Guest Work

Under the moonlight: a little light and shade helps larval fish to grow at night

Guest Author Feb 05, 2021

Jeffrey Shima, Te Herenga Waka — Victoria University of Wellington; Craig W. Osenberg, University of Georgia; Erik Noonburg; Stephen Swearer, University of Melbourne, and Suzanne Alonzo, University of California, Santa Cruz At night on any one of hundreds of coral reefs across the tropical Pacific, larval fish just below the sea surface are gambling on their chances of survival. Our … Read More

The demise of Project Energize in the Waikato

Guest Author Feb 04, 2021

Emeritus Professor Elaine Rush, Auckland University of Technology New Zealand is a world leader in many things, but health promotion and disease prevention, particularly for children, is not one of them. One exception is the long-running Project Energize programme in the Waikato.  Every year for the last sixteen years, Project Energize worked with up to 240 schools attended by 40,000 … Read More

Curb population growth to tackle climate change: now that’s a tough ask

Guest Author Feb 01, 2021

Michael P. Cameron, University of Waikato Population growth plays a role in environmental damage and climate change. But addressing climate change through either reducing or reversing growth in population raises difficult moral questions that most people would prefer to avoid having to answer. The English political economist Thomas Robert Malthus laid out a compelling argument against overpopulation … Read More

Are We Screening Too Much for Skin Cancer? It’s Complicated.

Guest Author Feb 01, 2021

Teresa Carr About a decade ago, when he was a first-year dermatology resident, Adewole Adamson learned that “exploding” rates of melanoma were a pressing problem. That was — and still is — the official position of the American Academy of Dermatology. Since the mid-1970s, the incidence rate of melanoma, a potentially deadly cancer, has skyrocketed sixfold; once … Read More

Electric Cars’ Looming Recycling Problem

Guest Author Feb 01, 2021

Perry Gottesfeld In September, Tesla announced that it would be phasing out the use of cobalt in its batteries, in an effort to produce a $25,000 electric vehicle within three years. If successful, this bold move will be an industry game changer, making electric vehicles competitive with conventional counterparts. But the announcement also underscores one of the … Read More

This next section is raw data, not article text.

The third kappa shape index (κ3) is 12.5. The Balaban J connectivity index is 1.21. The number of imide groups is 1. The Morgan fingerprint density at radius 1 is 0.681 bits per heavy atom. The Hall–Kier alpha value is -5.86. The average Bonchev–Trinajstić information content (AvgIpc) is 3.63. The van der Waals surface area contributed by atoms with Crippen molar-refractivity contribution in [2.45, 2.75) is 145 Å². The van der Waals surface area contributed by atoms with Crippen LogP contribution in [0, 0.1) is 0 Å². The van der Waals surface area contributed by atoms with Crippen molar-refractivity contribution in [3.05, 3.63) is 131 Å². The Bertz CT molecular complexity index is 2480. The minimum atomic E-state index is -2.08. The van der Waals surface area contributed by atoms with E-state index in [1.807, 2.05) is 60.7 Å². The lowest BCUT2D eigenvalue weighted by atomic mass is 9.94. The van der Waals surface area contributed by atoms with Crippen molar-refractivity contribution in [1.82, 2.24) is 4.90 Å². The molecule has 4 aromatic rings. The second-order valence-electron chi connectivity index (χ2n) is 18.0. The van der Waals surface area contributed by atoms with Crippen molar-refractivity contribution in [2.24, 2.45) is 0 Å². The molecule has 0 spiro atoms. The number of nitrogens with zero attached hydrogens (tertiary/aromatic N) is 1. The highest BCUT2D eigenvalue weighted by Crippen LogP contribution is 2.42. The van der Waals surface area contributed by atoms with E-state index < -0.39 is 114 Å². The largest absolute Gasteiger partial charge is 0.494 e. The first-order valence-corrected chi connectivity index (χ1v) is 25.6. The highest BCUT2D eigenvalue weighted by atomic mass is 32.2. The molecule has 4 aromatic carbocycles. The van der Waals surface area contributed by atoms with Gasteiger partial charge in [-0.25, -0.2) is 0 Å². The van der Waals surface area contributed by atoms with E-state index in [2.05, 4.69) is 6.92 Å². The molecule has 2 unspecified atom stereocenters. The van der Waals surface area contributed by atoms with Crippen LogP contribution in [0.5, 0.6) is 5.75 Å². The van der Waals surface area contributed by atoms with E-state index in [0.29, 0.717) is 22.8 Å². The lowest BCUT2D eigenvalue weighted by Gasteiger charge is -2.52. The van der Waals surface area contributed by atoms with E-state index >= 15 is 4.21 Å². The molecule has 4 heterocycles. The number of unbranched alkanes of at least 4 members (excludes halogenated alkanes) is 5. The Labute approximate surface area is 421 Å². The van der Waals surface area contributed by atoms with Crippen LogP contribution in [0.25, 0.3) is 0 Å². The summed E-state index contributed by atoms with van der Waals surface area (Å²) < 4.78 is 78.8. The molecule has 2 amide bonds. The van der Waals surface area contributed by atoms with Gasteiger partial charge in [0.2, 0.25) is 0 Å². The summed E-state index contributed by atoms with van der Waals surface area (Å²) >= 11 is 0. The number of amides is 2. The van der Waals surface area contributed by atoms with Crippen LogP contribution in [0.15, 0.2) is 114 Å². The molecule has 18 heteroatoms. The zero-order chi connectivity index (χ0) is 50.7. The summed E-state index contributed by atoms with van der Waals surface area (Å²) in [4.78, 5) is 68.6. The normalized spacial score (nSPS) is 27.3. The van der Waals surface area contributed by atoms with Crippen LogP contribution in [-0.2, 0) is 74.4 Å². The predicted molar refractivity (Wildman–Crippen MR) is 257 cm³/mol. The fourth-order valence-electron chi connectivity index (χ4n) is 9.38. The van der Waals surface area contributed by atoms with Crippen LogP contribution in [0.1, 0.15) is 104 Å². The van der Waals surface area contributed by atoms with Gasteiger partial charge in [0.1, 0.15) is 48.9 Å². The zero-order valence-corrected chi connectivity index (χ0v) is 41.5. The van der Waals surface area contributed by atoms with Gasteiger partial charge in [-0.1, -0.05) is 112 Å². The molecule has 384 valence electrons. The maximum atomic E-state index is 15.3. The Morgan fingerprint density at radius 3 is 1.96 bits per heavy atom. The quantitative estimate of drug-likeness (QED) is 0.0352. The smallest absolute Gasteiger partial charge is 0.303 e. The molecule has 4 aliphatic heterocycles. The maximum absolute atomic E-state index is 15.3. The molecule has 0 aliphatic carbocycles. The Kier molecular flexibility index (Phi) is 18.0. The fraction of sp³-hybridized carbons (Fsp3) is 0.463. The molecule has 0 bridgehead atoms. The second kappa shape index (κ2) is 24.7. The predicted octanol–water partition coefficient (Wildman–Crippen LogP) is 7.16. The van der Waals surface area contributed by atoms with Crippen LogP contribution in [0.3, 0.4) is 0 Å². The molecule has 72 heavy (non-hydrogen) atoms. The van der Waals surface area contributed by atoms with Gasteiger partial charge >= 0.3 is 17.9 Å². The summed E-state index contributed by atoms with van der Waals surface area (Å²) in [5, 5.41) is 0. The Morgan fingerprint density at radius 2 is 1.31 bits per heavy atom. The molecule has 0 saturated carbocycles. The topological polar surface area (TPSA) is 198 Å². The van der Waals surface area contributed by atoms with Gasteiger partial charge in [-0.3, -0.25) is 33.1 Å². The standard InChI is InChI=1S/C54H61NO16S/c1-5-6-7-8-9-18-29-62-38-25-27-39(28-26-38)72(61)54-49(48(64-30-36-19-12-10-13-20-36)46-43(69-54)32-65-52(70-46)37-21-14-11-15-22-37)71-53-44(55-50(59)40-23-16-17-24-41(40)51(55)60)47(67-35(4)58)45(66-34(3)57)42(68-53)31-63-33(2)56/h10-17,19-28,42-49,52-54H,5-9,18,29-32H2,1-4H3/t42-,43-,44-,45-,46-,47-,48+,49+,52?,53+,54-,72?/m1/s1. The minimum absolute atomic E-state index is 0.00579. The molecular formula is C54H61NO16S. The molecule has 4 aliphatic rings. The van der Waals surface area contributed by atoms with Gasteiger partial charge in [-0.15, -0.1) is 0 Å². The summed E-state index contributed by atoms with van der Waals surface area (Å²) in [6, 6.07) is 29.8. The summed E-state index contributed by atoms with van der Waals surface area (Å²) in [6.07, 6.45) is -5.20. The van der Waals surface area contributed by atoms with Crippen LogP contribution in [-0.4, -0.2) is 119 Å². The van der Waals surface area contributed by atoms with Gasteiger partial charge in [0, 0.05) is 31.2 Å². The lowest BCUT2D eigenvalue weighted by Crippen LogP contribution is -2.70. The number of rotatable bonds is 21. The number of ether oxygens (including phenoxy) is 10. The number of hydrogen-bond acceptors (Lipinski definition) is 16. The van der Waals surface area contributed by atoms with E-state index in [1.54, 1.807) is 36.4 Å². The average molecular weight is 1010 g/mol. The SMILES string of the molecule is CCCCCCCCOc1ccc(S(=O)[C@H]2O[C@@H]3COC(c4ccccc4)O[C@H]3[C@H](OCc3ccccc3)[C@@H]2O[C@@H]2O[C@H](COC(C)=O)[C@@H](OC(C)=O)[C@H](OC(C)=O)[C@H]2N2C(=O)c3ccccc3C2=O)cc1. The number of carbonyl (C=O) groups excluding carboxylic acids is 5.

Apes, robots and men: the life and death of the first space chimp

Guest Author Feb 01, 2021

Alice Gorman, Flinders University On January 31, 1961, an intrepid chimpanzee called Ham was launched on a rocket from Cape Canaveral in the United States, and returned to Earth alive. In this process, he became the first hominin in space. In the 1950s, it was unclear whether humans could survive outside Earth – both physically and mentally. The science fiction … Read More

The viral ‘Wellerman’ sea shanty is also a window into the remarkable cross-cultural whaling history of Aotearoa New Zealand

Guest Author Jan 30, 2021

Kate Stevens, University of Waikato In a year of surprises, one of the more pleasant was the recent runaway viral popularity of 19th century sea shanties on TikTok. A collaborative global response to pandemic isolation, it saw singers and musicians layering harmonies atop an original recording of ‘Soon May the Wellerman Come‘ by Scottish postie Nathan … Read More

Why Do So Many Astronomy Discoveries Fail to Live Up to the Hype?

Guest Author Jan 20, 2021

Dan Falk Britons who switched on their TVs to “Good Morning Britain” on the morning of Sept. 15, 2020, were greeted by news not from our own troubled world, but from neighboring Venus. Piers Morgan, one of the hosts, was talking about a major science story that had surfaced the previous day, informing his viewers that “there may … Read More

Book Review: Unlocking the World of Autism

Guest Author Jan 20, 2021

Sara Luterman Growing up autistic in a non-autistic world can be very isolating. We are often strange and out of sync with peers, despite our best efforts. Autistic adults have, until very recently, been largely absent from media and the public sphere. Finding role models is difficult. Finding useful advice for navigating life’s problems, even more so. In … Read More

Breathing Life into the Corpse Flower

Guest Author Jan 20, 2021

Doug Johnson The alien-like blooms and putrid stench of Amorphophallus titanum, better known as the corpse flower, draw big crowds and media coverage to botanical gardens each year. In 2015, for instance, around 75,000 people visited the Chicago Botanic Garden to see one of their corpse flowers bloom. More than 300,000 people viewed it online. But despite … Read More